Now focused on the Community Mission Chapel, DeWitt is finding that many atheists, particularly those who also grew up in churches with dynamic and dramatic speakers at the pulpit, have what he calls a “nostalgic need” to fill the void in their lives left by lack of church. DeWitt doesn’t like the word “church,” but admits he’s trying to replicate the “institutional care network” that the best churches provide.
“Friendships develop organically within secular organizations, and that’s great,” DeWitt said. “But churches make it people’s jobs just to make sure that congregants are healthy and happy. As pastor I would call people if they missed a meeting to make sure they were okay. I would console and counsel someone in trouble, and others in the church would find ways of helping.” Churches make caring for people “part of their everyday operation,” which is why leaving religion can be extremely painful and isolating.
It seems easy enough to emulate the finer qualities of churches, but the challenge might arise when attempting to guard against the institutional tendencies that often turn people away from churches: conformism, groupthink, demonization of dissenters. Given that DeWitt is a small media sensation with a significant quantity of charisma, I asked him how he would stop the Community Mission Chapel from becoming a personality cult.
“I don’t get paid by the chapel to do what I do,” he said, “and that allows me the freedom to be myself and just another member of the board.” Every service ends with a “rigorous” question and answer session in which congregants are encouraged to state disagreements with DeWitt’s message. The chapel will regularly feature guest speakers to prevent it from becoming a vehicle for DeWitt’s philosophical insights and motivational musings. It will also meet only once a month. “We don’t want this to become like many Christian churches in that it is all-consuming,” he said.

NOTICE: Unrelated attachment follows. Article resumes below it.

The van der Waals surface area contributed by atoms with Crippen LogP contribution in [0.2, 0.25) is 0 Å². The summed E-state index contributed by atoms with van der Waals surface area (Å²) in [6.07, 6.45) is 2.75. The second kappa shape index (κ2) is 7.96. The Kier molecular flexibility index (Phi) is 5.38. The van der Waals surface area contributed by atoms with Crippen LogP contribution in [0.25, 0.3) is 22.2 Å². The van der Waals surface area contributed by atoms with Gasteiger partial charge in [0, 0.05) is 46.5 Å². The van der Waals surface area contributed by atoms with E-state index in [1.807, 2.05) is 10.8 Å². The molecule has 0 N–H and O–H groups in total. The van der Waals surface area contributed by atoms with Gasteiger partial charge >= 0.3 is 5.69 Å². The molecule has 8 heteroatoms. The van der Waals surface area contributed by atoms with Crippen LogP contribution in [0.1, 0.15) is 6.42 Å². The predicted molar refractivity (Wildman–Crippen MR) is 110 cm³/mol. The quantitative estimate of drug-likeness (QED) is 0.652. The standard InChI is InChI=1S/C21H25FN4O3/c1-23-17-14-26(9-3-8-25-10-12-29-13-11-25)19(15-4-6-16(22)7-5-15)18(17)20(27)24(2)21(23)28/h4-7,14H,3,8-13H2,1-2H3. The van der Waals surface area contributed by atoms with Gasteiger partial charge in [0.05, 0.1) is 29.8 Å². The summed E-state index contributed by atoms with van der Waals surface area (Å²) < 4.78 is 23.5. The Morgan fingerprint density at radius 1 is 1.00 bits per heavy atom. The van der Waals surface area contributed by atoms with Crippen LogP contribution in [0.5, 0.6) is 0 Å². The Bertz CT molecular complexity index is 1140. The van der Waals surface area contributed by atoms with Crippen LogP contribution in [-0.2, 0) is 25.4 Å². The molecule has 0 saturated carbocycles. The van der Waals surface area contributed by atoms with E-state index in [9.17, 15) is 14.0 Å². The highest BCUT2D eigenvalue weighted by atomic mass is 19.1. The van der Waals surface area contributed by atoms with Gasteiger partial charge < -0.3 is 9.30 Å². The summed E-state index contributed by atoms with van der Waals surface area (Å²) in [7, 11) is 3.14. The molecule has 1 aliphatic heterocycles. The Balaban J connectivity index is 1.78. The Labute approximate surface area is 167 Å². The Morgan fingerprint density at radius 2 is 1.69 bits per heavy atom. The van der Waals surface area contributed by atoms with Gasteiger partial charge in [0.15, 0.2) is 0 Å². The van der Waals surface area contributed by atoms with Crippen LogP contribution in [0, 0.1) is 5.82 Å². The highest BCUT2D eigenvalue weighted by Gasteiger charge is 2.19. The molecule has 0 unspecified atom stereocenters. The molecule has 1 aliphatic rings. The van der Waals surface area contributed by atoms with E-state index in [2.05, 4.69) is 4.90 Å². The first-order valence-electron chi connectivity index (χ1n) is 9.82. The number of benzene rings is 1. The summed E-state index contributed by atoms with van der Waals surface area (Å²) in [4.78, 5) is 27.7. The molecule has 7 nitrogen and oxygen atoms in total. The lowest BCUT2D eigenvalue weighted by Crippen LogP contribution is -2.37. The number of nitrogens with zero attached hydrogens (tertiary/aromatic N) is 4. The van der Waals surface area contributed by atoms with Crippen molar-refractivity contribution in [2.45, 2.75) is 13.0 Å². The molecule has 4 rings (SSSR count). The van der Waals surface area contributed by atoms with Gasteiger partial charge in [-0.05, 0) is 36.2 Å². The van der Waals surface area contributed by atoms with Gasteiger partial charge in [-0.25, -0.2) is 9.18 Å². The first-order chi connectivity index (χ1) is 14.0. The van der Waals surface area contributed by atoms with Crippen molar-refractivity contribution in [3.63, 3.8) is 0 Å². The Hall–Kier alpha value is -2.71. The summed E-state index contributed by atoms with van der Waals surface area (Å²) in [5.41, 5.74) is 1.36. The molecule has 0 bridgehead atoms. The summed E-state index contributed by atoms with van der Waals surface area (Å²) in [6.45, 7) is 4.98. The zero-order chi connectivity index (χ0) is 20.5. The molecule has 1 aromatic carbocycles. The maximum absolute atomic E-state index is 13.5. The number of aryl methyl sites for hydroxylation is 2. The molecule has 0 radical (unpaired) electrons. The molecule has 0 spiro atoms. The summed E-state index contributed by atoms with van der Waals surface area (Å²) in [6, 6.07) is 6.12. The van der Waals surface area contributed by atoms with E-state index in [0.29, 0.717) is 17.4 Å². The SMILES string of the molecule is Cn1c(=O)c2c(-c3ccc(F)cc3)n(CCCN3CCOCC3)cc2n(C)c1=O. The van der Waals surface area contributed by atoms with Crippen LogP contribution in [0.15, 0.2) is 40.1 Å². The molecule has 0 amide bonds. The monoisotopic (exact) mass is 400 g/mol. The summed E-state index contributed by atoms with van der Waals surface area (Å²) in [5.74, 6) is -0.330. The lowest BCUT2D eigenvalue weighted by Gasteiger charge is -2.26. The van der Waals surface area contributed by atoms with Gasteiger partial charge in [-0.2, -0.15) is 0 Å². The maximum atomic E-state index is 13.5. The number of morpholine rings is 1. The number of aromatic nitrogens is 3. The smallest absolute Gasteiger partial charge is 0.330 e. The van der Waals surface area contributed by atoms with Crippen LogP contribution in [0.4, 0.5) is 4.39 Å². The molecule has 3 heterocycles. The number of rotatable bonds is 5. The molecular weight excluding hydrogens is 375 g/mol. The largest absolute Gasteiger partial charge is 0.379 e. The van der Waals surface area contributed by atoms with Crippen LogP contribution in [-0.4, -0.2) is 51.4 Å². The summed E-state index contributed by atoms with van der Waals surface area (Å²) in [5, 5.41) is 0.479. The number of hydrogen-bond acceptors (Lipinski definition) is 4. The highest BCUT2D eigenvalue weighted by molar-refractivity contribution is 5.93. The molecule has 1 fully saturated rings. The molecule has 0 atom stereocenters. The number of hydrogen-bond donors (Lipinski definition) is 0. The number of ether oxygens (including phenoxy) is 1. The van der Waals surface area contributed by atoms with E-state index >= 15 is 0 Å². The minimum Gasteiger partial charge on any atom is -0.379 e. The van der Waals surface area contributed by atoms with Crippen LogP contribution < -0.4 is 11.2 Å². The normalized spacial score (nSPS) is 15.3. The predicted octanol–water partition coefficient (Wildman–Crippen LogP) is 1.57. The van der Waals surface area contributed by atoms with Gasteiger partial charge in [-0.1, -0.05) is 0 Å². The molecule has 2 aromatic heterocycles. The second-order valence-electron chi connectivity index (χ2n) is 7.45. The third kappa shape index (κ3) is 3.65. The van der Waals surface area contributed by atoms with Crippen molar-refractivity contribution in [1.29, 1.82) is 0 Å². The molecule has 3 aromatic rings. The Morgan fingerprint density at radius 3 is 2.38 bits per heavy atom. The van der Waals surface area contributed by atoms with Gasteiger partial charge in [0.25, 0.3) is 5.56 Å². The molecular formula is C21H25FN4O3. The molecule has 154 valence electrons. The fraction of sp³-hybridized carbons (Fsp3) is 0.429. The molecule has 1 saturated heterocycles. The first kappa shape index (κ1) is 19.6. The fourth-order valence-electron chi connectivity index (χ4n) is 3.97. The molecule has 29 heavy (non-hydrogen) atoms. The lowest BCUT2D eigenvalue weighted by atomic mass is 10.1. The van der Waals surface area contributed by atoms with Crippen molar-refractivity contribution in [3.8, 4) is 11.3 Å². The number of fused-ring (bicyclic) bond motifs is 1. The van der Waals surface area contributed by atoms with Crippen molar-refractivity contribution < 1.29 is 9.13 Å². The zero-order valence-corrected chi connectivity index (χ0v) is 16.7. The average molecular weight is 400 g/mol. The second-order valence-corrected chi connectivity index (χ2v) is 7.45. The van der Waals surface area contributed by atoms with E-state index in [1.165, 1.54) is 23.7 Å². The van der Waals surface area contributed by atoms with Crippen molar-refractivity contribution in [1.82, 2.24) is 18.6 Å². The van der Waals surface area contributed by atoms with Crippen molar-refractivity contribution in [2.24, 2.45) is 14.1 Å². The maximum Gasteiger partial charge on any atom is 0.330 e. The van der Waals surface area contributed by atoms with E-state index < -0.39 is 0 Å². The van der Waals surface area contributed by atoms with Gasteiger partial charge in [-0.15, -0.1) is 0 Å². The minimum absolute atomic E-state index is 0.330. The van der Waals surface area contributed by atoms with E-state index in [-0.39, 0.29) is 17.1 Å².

DeWitt took me step by step through a recent service at the Community Mission Chapel and demonstrated how without prayer and worship, a public meeting can enrich and edify the mind and, even, the spirit with equal power and depth as any religious ritual. “We don’t ridicule the religious,” he said. “If a believer attends, he might be offended by what is not said, but he’ll never be offended by what is said.”
The most recent service opened with the REM song “Everybody Hurts.” The song’s conclusion served as an introduction to a clip of Joseph Campell discussing the cultural, emotional, and psychological importance of rites of passage. In his message, DeWitt discussed the struggles people believe will kill them, but that they ultimately endure, and often use to emerge stronger than before. In a culture without official rites of passage, the personal tragedies and traumas that people suffer in their own lives serve the same purposes of maturation, development, and empowerment.
Having committed what he calls “identity suicide”, and now, at age 42, fighting through the process of “starting over,” struggle is an area where he can claim expertise.
DeWitt hopes that eventually his chapel will purchase its own facility—it currently operates out of a coffee shop’s venue for poetry readings and live music performances—and that “there won’t be one night people can drive by without seeing the lights on.”
“I hope the Community Mission will run food pantries, offer marital counseling, teach literacy classes for illiterate adults, and serve as a center of support for the elderly and the unemployed,” he said. “We want to give classes to help young parents adjust to their new roles of caring for children. We’re focused on the betterment of life for the entire community—not just the secular among us.”
The man who once had the ambition of becoming mayor of DeRidder, and who still hopes to “reestablish” himself with City Hall, is now engaged in the public service of reminding religious Americans that atheism can fit well into the American ideals of individuality, self-reliance, and the evasion of category in a quest for becoming fully and uncompromisingly human.
“What I represent is the fact that anyone in America can overcome their identity limitations and be truer to themselves.”